Love him for the man he was without the illness, hate the illness, but don’t ever beat yourself up over anything you ever thought or desired as a child. We have such nonexistent power as children… we are so helpless… our heads are the only place where it’s just for us, where its safe to think and feel and play out whatever scenario gets us through the day. It’s the only real defense mechanism we have. Don’t feel bad for using it.

    Look what you have surpassed. Look at what you completely sloughed off and evolved away from. How freaking strong and amazing you are ๐Ÿ™‚

  2. #2 by lbeth1950 on April 20, 2015 - 11:38 pm

    Glad you wrote about this. I still struggle with loving and hating my father, even though I’m in my sixties. It would have been so much easier if I hadn’t had moments of his love and years of misery, though I would have been so much poorer. Thanks.

    • #3 by idioglossiablog on April 21, 2015 - 10:24 am

      My pleasure. Kindred spirits, it took me years to work through the hurt. It’s very interesting to see how each of my other siblings have internalized our upbringing. I’m sorry for your painful struggle. I appreciate your taking the time to read my post. I am a big fan of your blog! G-uno

  3. #4 by abbiegrrl on January 9, 2016 - 3:28 pm

    Reblogged this on abbiegrrl's recovery blog and commented:

    I tried to reply to this three times, telling how I relate to the writer AND her Dad. I guess I was supposed to share it instead.

  4. #5 by carolineturriff on January 9, 2016 - 4:14 pm

    I really feel for you for this story. Unfortunately, as a recovering addict, these situations where mentally ill people beat their children are something I hear far too much about. You don’t say how you dealt with this trauma – did you turn to alcohol yourself? Well done if you didn’t. I would be interested to hear how your adult life turned out. My mother and father were mentally abusive and my mother tried to beat me but I was a tough little kid and was stronger than her so she couldn’t do it. Unfortunately my childhood trauma led me to bulimia, drugs, OCD, depression and many other problems, which I am just now recovering from. http://bit.ly/1ER5cLY

  5. #6 by idioglossiablog on January 9, 2016 - 5:51 pm

    Thank you for your heartfelt words. I would like to first say that the majority of people with mental illnesses are not abusive, in fact they are more likely to be abused. My father was subjected to all forms of abuse in his childhood. It’s my personal opinion that environment over genetics may have been the reason he was so abusive. I believe that fear of the stigmas associated with having a mental illness kept him from getting help leading to his own self medicating with alcohol. I started drinking, and partying in middle school. Alcohol was not my drug of choice. I partied like a rockstar for almost a decade. I was textbook wreckless. Interestingly enough I have never dealt with this side of my life with professional help. I think if I had it may have saved a lot of people in my life a great deal of difficulties.
    I woke up one day after a particularly wild night.After stepping over numerous passed out bodies while making my way to the bathroom I stopped, and looked into the mirror at myself. I saw more than my reflection. I saw a pretty messed up individual who was actively participating in a life she swore she would never be a part of with every part of herself. I felt sick to my core. I spent the next week tying up the loose ends of my life. Then I got a call from my now husband ๐Ÿ˜‰ who was living in another state. I told him I was done living the way I had been living, that I was leaving the next day to head up North. He asked me to change my direction,and come South. I did go South, and I have been here for over 3 decades.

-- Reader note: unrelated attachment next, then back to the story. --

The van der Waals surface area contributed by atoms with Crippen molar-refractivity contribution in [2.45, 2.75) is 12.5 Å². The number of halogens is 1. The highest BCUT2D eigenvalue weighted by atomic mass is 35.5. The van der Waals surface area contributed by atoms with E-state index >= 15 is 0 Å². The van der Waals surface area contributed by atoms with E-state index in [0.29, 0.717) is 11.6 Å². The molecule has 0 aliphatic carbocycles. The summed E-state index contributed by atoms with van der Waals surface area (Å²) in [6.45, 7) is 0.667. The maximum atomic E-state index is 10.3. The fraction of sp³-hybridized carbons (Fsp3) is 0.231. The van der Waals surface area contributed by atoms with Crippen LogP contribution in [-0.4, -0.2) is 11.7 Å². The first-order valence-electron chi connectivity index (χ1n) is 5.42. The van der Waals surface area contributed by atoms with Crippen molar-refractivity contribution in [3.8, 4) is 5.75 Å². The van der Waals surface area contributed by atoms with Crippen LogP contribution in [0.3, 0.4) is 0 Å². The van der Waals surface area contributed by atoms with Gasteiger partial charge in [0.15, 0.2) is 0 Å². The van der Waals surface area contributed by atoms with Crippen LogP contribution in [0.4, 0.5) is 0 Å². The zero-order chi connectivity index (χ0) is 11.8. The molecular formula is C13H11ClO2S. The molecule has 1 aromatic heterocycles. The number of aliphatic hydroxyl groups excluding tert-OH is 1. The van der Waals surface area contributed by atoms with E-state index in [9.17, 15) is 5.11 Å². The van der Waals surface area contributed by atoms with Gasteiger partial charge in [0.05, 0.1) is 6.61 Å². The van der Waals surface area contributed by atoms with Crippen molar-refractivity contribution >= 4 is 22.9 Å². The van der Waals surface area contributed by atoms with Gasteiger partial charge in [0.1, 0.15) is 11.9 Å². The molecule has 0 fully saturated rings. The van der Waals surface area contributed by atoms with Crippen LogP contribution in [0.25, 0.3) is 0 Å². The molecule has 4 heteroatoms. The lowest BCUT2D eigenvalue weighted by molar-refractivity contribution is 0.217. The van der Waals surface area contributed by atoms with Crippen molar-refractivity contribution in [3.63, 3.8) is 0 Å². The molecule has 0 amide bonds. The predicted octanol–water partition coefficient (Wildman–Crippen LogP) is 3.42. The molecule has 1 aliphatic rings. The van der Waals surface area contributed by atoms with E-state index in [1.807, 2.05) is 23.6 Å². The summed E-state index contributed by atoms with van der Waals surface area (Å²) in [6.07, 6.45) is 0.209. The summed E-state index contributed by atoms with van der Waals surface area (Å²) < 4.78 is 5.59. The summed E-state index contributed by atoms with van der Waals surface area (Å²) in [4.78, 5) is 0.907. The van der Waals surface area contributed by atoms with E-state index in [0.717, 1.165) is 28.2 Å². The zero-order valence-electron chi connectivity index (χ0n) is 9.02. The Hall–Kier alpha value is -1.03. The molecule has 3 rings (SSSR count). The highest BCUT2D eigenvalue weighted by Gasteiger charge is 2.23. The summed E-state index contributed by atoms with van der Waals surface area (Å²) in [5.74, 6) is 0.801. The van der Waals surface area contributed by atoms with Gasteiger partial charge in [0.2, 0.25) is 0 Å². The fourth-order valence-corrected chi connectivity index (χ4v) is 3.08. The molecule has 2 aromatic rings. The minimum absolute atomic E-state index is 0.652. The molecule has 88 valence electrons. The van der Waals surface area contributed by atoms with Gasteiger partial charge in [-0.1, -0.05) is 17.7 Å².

My husband has been on the receiving end of my journey to outgrow my past. I wish I could tell you that I never think about the past, but I do have those days. What I can tell you is that I speak about it openly, as truthfully as possible. I’ve made a conscious decision to release myself from my childhood, and all the things that were not in my control. I have also made the conscious decision to take responsibility for all my decisions in my adult life because that is within my control. I find great comfort in knowing I am the master of my destiny. I look at my past as a learning experience. Something that has given me an insight on so many really important life issues.
    Our joke (between my sister,and I) is that some people have the type of childhood that teaches you what to do in your adult life while others have the type that teaches you what not to do. ๐Ÿ˜‰ The fact that you have chose to be so truthfully open about your life tells me that you are strong, intelligent, and you have exactly what it takes to be healthy,and happy in your life. Our issues however excruciatingly difficult are ironically also our strengths.
    I don’t reach for perfection (most of the time ๐Ÿ˜‰ ) I just try to find the happiness in each day, reminding myself that I deserve happiness. We all do. Some days I fail miserably, but like everything else in life I get a little better each day with practice. Sending you positive thoughts as you move forward in your life. Please let me know how it’s going.We are all in this together. G-uno

  6. #7 by daisywillows on January 27, 2016 - 12:28 pm

    What a post. I suppose not having addressed his problems in the 60’s led him to become violent on alcohol; Always be truthful. Your story needs to be told ๐Ÿ™‚